Mini Around Islands Race

Lucy Fitzgeorge-Parker reports on Bret Perry's brand new Mini race

Tuesday October 16th 2012, Author: Lucy Fitzgeorge-Parker, Location: Spain

With a Transat year coming up, any addition to the relatively sparse Mediterranean Mini calendar was always going to be warmly welcomed by local sailors. But in the event the first edition of the Around Islands Race (AIR), a 260nm category C contest out of Valencia, gave its 15 solo competitors not only the opportunity to earn precious qualifying miles but also valuable experience of tight, tactical racing.

The brain child of Valencia-based entrepreneur Bret Perry, the AIR 2012 – the name refers to a course that took competitors around Ibiza and Formentera – was first mooted last autumn in the run-up to the 2011 Transat during discussions between Perry and Classe Mini president Olivier Avram.

“Olivier mentioned that they’d really like to have another Mediterranean race in the Mini calendar,” says Perry, who was in La Rochelle to oversee the European debut of the RG650, the new Argentinian-built aspirant to Series status. “Doing something in Valencia seemed like a great way to promote not only the RG650 but also the Mini class itself in the south of Spain.”

Finding financing proved a struggle, a factor Perry attributes partly to the notoriously tough economic times in Spain and partly to the fact that, as he puts in, “most people in Valencia think everything’s just about the America's Cup and the Volvo”.

In fact, he adds: “A big part of the reason for doing this event was to open the eyes of people here to these grassroots events. We have a base here with some of the best facilities in the world and we need to use it.”

In the end, the race was supported by with local Valencia firm Yacht Moving as well as Perry’s company Katabatic Sailing (, the agent for Magic Marine, Glowfast Luminous Products and the RG650, while race organisation was handled by the new Marina Valencia Sailing Club, based in the Juan Carlos marina, and founder Peter Morley-Smith.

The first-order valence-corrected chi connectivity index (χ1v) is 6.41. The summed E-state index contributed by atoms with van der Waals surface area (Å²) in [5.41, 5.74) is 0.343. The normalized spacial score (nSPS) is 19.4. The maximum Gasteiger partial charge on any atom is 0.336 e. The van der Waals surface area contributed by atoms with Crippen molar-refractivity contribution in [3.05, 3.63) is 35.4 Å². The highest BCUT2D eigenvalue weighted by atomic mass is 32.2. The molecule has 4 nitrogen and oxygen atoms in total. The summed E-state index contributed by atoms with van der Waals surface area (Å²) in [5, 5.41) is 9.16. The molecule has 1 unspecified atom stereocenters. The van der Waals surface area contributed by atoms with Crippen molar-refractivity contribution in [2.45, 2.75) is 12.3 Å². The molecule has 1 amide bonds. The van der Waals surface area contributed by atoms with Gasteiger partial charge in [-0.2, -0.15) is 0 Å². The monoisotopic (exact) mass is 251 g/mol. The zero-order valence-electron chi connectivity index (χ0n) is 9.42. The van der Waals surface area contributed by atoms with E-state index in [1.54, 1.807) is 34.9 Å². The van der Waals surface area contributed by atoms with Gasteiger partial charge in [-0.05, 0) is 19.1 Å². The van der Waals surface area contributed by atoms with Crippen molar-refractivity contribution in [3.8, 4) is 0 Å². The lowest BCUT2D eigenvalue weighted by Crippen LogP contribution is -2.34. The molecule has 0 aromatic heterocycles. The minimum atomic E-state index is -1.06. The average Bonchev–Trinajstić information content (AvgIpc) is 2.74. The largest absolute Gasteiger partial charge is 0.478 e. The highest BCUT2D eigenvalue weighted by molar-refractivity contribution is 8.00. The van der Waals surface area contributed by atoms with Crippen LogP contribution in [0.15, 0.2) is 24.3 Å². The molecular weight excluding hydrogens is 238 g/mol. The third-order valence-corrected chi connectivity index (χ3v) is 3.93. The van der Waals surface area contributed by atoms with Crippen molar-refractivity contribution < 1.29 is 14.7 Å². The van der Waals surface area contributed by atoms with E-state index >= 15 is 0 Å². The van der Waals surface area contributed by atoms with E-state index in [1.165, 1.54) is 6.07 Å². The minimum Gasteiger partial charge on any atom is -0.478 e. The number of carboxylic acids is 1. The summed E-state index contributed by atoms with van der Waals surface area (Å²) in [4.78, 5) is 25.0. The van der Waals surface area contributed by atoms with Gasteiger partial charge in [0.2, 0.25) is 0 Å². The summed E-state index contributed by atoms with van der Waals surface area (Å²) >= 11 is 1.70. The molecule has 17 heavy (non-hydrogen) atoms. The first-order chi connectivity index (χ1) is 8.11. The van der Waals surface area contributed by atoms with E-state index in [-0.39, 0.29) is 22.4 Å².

As to a date for the AIR, Perry says the end of September was a natural choice as it meant that the race could serve as a feeder for the well-established, biennial Mini Barcelona “and give international sailors an additional reason to come to Spain at the end of the season”.

The turn-out was certainly impressive for an inaugural event, with the final field including sailors from the US, Australia, Belgium and Italy – most of whom will also be lining up for the Mini Barcelona on Friday.

And while the winners in both categories were Mini veterans – Valencia-based Juan Carlos Oliva not only had the advantage of being in home waters but has been campaigning his Proto, 624 Zumez, since 2008, the same year in which Series victor Andrea Pendibene joined the circuit with his Ginto, 520 Marina Militaire – the race also featured a clutch of newcomers to the class.

The Series fleet included three novice solo racers, of whom Belgian Mini newcomer Sofie de Clercq on the Ginto 648 Ville de Marseillan was closest to the podium with a fourth place finish, while Spaniards Jesus Jimenez on 654 Turtur (Pogo 2) and Jose Luis Dura on 766 Pik (Zero) were further back in sixth and seventh.